The best thing about it is the performance of Theron, who deglams and convinced me that she was a working class mom and not an internationally famous model/actress. A scene in which she removes a stained top, revealing her stomach after giving birth, prompting her daughter to ask, “Mom, what’s wrong with your body?” is sure to get recognition laughs from any women who have given birth. Theron reportedly put on fifty pounds for the role (plus effective prosthetics) but more than her physical transformation, it’s the deadness in her eyes, the casual refusal to hold her baby in the hospital, the anger at a nurse waiting for her to pee, that crystallize the difficulties that go along with childbirth.

Opening in Las Vegas, May 4, 2018

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I guess the most prestigious film opening this weekend is Tully (77), the third team-up of Jason Reitman and Diablo Cody (following Juno and Young Adult). It’s getting solid reviews and Charlize Theron may be a candidate for an Oscar nomination. The trailer makes it seem like an updated version of Mary Poppins, but I’ll probably see this.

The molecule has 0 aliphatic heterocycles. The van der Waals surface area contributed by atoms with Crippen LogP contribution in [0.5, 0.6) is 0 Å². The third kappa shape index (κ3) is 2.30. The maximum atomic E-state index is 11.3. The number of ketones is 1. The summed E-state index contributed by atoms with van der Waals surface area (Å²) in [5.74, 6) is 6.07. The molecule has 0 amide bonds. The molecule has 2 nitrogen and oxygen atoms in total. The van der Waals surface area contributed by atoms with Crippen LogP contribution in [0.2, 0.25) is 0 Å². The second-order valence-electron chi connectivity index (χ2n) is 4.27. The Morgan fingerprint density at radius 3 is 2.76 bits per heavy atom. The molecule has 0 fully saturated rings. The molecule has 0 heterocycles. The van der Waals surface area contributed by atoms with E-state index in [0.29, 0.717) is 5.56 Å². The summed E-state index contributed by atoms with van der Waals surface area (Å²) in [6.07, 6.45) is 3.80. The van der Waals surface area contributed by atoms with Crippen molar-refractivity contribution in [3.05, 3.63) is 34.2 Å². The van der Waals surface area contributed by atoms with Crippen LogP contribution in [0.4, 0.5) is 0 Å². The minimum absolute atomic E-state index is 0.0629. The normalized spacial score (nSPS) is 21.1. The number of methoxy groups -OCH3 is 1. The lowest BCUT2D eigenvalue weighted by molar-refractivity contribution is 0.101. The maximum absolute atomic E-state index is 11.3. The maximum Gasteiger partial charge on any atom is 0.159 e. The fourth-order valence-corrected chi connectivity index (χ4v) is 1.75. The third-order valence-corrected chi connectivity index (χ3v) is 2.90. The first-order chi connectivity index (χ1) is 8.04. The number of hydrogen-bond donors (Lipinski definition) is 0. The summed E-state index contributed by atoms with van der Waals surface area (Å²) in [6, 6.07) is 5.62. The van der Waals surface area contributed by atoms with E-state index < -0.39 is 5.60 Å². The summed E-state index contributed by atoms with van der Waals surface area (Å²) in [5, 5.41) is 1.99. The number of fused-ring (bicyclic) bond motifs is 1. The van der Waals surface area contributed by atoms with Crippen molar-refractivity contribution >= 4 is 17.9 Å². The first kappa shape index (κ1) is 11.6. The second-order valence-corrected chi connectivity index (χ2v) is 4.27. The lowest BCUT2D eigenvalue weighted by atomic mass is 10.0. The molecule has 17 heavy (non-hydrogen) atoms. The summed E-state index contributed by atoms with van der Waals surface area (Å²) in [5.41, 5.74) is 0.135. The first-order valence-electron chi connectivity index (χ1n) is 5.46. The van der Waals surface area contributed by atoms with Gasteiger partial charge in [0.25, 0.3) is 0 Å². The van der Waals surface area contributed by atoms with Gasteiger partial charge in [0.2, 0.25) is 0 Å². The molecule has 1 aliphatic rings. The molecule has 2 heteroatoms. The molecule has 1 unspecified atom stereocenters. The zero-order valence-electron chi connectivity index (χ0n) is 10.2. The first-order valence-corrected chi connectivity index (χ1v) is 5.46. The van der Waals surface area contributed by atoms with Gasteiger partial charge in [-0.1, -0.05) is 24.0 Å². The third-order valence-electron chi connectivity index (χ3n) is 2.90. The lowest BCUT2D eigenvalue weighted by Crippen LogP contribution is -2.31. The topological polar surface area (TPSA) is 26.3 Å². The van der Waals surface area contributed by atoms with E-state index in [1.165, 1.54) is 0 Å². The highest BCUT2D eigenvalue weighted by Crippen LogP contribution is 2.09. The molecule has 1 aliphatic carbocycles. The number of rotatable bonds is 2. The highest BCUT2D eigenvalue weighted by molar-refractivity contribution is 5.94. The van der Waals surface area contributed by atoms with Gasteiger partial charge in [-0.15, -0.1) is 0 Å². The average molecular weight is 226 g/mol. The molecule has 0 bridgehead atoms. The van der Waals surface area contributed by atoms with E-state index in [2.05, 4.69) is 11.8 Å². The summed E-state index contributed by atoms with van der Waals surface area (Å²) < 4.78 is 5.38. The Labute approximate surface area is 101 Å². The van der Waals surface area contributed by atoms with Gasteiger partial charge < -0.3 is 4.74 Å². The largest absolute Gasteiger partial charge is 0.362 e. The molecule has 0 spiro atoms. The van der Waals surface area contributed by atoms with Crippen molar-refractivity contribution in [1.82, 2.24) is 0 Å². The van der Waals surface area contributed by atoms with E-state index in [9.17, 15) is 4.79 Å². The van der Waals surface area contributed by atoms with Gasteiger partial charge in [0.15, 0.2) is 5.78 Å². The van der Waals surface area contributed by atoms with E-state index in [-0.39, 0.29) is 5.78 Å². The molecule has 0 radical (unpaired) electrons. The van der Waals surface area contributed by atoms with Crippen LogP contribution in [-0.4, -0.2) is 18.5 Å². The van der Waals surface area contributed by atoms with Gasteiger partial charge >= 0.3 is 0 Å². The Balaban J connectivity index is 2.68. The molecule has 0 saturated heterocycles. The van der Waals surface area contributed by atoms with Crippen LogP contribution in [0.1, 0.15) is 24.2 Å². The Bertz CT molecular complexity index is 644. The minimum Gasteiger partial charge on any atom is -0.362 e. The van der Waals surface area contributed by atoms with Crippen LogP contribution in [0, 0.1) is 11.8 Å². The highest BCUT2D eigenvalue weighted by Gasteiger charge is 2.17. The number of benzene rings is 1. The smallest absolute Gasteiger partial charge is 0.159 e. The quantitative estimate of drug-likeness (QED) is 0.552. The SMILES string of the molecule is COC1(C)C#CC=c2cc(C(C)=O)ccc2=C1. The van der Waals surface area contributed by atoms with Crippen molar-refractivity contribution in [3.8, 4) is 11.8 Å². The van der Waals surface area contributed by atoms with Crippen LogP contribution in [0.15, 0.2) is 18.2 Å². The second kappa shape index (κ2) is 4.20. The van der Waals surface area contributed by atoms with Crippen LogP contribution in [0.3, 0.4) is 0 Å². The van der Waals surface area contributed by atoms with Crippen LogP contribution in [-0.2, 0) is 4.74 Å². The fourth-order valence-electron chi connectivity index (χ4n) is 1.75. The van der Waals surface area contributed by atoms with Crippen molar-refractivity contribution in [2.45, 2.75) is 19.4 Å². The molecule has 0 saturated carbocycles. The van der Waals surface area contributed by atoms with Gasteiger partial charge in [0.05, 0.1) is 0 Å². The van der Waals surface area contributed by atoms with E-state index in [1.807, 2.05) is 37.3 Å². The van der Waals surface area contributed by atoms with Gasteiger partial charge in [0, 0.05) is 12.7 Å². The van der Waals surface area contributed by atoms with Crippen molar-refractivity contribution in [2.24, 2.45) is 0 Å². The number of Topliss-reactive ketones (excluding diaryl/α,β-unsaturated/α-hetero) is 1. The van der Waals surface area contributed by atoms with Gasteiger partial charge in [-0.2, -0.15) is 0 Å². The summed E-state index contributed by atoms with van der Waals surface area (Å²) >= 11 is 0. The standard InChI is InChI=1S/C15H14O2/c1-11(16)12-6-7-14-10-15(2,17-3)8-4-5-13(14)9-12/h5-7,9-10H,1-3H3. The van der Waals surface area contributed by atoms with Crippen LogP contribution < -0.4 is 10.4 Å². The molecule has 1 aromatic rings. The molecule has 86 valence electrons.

The new film likely to get the highest box office this weekend (still well below Avengers: Infinity War) is Overboard (45), a remake of an old Goldie Hawn/Kurt Russell film. I didn’t see that and I won’t see this. What’s next, a remake of Captain Ron or Wildcats?

Bad Samaritan (45) is about a burglar getting involved with a serial killer. Probably will never see this.

Review: Avengers: Infinity War

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If you take a look at the poster for Avengers: Infinity War, there’s almost too many characters to fit. All of the main heroes from the first 18 MCU films are there (except for Hawkeye and Ant-Man) and I wondered how the directors, the Russo brothers, would possibly give them all enough time. But I tip my hat, because they do. Some get more time than others (Robert Downey Jr. as Iron Man, Chris Hemsworth as Thor, and Benedict Cumberbatch as Dr. Strange seem to get the most screen time) but everybody gets their moment.